Psychologists in the field of psychotherapy like to engage in debates about scientific proof. Oftentimes this leads to arguments about which therapy has achieved the status of an “empirically supported treatment”…
An empirically supported treatment is a therapy that has been proven to work for a particular mental health condition. If you have received a diagnosis of social anxiety disorder, for example, an empirically supported treatment would be one that has been found to reduce social anxiety with a reliability higher than that of no treatment or an alternative treatment.
So what’s wrong with that?
To answer that question, we have to dig a little deeper…
The Mechanics of Empirically Supported Treatments:
The mindset that underlies the movement toward empirically supported treatments and the scientific quest for proof is a mechanistic one.
Therapy is perceived as a set of procedures the therapist “administers” to the client in order to achieve some predictable result.
For this to work, the therapist must agree to deliver interventions according to certain fixed procedures that show “fidelity” to the specific treatment that is being tested. The therapist, in other words, must simply become the tool or vessel for the treatment.
The client on the other hand must be reduced to the passive recipient of the “treatment”. It is not even clear that their subjective experience really matters. What matters is the “end result” or effect that the treatment produces. The client is, in other words, just a set of mental and physiological reactions that can be manipulated or caused in some predictable way.
In short, the philosophical underpinnings of the movement towards empirically supported treatments are mechanistic: The client becomes an object in the causal chain of action and reaction that makes up the physical world, and the therapist becomes the engineer who figures out how to induce change in the object.
Empirical proof in this model is found through observing or measuring mechanical changes in the client who after treatment may or may not feel anxious anymore, may or may not report feeling depressed, or may or may not function better in their relationship.
This kind of proof separates cause (treatment) and effect (results) and looks to some external reality for validation that the treatment has had a positive effect.
Why Therapy is not a Mechanical Process of Change:
In reality therapy is an interpersonal process where the therapist learns from the client, just as much as the client learns from the therapist.
The therapist will often entertain multiple hypotheses about the dynamics that could explain the client’s difficulties, but these can be overturned, altered, or refined based on what the client shares and how the client reacts to certain interventions.
The assumption that the therapist unilaterally administers treatment as some engineer aiming for a predictable result, is therefore flawed. Therapy is about learning, not about producing.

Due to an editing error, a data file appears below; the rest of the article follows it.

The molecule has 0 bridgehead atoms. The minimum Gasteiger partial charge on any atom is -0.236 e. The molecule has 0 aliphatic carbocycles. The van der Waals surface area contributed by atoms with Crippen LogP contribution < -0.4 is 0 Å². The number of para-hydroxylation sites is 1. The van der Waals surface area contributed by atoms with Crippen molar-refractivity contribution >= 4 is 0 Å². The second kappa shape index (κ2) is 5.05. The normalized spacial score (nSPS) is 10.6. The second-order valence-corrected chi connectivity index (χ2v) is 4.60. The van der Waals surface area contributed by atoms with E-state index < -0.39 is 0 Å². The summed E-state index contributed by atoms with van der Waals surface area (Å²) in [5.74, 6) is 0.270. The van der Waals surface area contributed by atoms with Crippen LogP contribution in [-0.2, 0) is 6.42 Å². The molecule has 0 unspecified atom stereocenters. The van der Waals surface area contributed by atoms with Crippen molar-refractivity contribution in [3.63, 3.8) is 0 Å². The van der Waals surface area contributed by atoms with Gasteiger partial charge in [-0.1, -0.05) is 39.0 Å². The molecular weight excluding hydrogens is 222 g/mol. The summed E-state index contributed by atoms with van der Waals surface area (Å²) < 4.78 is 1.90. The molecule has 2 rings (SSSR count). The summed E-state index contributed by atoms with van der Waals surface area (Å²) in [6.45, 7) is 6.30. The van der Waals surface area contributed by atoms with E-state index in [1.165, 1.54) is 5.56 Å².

The sign of a good therapist is not the ability to be true to a certain therapy modality, but his or her ability to deviate and change course in response to what they learn from the client and jointly discover through the therapy itself.
This also means that the therapist cannot be guided by specific goals or predefined interventions, because what a client wants or needs, and what would be effective, changes depending on the moment and the context of each interpersonal encounter and each specific interaction.
Oftentimes what is therapeutic about therapy is precisely that it overturns previous knowledge and makes new possibilities and hypotheses appear.
A problem or disorder is thus not some “static” thing like a tumor or a bad tooth, but a temporary stopping point on a journey toward a much more complex understanding of various life issues that inevitably end up becoming the real “object” of the therapy.
Evidence of Change in Psychotherapy:
One of the biggest compliments I have gotten from a client was someone who told me, “the longer I keep coming here, the more uncertain I feel about what my problem really is”.
This client had initially defined their problem as a specific anxiety disorder, but was coming to the realization that anxiety is really shorthand for a host of unique and highly personal life experiences. It is not a “disorder” that calls for the administration of a specific empirically supported treatment, but a very personal sign of other life issues or problems which the person has yet to confront.
Good therapy helps clients dislodge themselves from preconceived notions of their problems and helps them discover needs and desires they were not aware of from the outset.
This also means that the empirical proof we are after is not some preconceived end goal to be measured only at the conclusion of the therapy.
When therapy goes well, goals and priorities change, problems get overturned, and new issues become salient. This dynamic process of change has to be allowed to unfold according to its own rhythm and logic, and should not be hijacked by a preconceived agenda or a heavy-handed attempt to steer the therapy in a predetermined direction.
The change in this kind of therapy is not external to the therapy, to be validated only by measurements or observations after the fact. Instead it happens as an immediate experience of something resonating in the here and now that changes the client’s view of themselves in a very real and irrefutable way.
This kind of therapy is not about fitting a client into a machine-like production of change, but about facilitating a personal journey where the benefits lie in the discoveries made on the journey itself.
About me: I am Rune Moelbak, Ph.D., a clinical psychologist in Houston, Texas. I treat people, not problems. To read about my views on therapy, visit my “about me” page, where you can also schedule a therapy appointment.